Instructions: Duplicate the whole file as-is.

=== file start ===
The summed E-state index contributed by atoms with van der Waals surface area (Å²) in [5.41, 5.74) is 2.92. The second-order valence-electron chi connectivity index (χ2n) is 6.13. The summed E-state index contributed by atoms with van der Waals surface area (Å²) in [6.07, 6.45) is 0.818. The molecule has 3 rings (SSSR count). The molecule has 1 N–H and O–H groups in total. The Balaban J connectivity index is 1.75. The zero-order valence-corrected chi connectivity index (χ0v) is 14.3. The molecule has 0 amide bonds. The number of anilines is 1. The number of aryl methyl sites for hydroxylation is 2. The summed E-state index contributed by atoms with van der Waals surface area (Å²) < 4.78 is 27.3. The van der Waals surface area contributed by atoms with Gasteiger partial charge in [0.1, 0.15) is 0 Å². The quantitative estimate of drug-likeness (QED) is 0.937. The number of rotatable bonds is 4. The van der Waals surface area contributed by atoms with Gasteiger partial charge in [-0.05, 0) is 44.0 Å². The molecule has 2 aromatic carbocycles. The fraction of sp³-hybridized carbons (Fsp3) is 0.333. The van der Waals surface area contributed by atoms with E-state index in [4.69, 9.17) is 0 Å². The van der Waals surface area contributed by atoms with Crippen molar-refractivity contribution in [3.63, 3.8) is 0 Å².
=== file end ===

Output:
The summed E-state index contributed by atoms with van der Waals surface area (Å²) in [5.41, 5.74) is 2.92. The second-order valence-electron chi connectivity index (χ2n) is 6.13. The summed E-state index contributed by atoms with van der Waals surface area (Å²) in [6.07, 6.45) is 0.818. The molecule has 3 rings (SSSR count). The molecule has 1 N–H and O–H groups in total. The Balaban J connectivity index is 1.75. The zero-order valence-corrected chi connectivity index (χ0v) is 14.3. The molecule has 0 amide bonds. The number of anilines is 1. The number of aryl methyl sites for hydroxylation is 2. The summed E-state index contributed by atoms with van der Waals surface area (Å²) < 4.78 is 27.3. The van der Waals surface area contributed by atoms with Gasteiger partial charge in [0.1, 0.15) is 0 Å². The quantitative estimate of drug-likeness (QED) is 0.937. The number of rotatable bonds is 4. The van der Waals surface area contributed by atoms with Gasteiger partial charge in [-0.05, 0) is 44.0 Å². The molecule has 2 aromatic carbocycles. The fraction of sp³-hybridized carbons (Fsp3) is 0.333. The van der Waals surface area contributed by atoms with E-state index in [4.69, 9.17) is 0 Å². The van der Waals surface area contributed by atoms with Crippen molar-refractivity contribution in [3.63, 3.8) is 0 Å².